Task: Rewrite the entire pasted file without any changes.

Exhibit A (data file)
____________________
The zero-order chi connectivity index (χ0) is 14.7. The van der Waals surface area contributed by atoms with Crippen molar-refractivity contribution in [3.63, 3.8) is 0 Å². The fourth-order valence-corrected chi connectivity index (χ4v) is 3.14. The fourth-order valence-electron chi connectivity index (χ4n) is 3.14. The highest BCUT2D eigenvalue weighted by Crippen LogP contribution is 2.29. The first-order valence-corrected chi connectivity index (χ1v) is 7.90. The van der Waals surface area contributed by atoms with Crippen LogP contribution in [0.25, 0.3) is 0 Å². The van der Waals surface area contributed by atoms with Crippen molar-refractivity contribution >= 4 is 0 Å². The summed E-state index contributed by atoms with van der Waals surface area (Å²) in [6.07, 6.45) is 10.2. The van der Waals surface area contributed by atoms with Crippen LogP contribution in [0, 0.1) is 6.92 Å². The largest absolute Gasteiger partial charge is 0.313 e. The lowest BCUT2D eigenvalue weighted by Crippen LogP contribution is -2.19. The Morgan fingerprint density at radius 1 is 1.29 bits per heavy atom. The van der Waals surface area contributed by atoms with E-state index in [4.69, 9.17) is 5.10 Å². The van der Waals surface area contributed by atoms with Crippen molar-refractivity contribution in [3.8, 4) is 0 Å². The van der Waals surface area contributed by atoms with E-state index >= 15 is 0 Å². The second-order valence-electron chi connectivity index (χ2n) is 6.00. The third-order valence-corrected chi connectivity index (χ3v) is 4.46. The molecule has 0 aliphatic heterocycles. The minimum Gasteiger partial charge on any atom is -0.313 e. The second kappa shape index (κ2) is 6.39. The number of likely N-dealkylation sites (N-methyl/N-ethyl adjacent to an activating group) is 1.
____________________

The zero-order chi connectivity index (χ0) is 14.7. The van der Waals surface area contributed by atoms with Crippen molar-refractivity contribution in [3.63, 3.8) is 0 Å². The fourth-order valence-corrected chi connectivity index (χ4v) is 3.14. The fourth-order valence-electron chi connectivity index (χ4n) is 3.14. The highest BCUT2D eigenvalue weighted by Crippen LogP contribution is 2.29. The first-order valence-corrected chi connectivity index (χ1v) is 7.90. The van der Waals surface area contributed by atoms with Crippen LogP contribution in [0.25, 0.3) is 0 Å². The van der Waals surface area contributed by atoms with Crippen molar-refractivity contribution >= 4 is 0 Å². The summed E-state index contributed by atoms with van der Waals surface area (Å²) in [6.07, 6.45) is 10.2. The van der Waals surface area contributed by atoms with Crippen LogP contribution in [0, 0.1) is 6.92 Å². The largest absolute Gasteiger partial charge is 0.313 e. The lowest BCUT2D eigenvalue weighted by Crippen LogP contribution is -2.19. The Morgan fingerprint density at radius 1 is 1.29 bits per heavy atom. The van der Waals surface area contributed by atoms with E-state index in [4.69, 9.17) is 5.10 Å². The van der Waals surface area contributed by atoms with Crippen molar-refractivity contribution in [3.8, 4) is 0 Å². The van der Waals surface area contributed by atoms with E-state index >= 15 is 0 Å². The second-order valence-electron chi connectivity index (χ2n) is 6.00. The third-order valence-corrected chi connectivity index (χ3v) is 4.46. The molecule has 0 aliphatic heterocycles. The minimum Gasteiger partial charge on any atom is -0.313 e. The second kappa shape index (κ2) is 6.39. The number of likely N-dealkylation sites (N-methyl/N-ethyl adjacent to an activating group) is 1.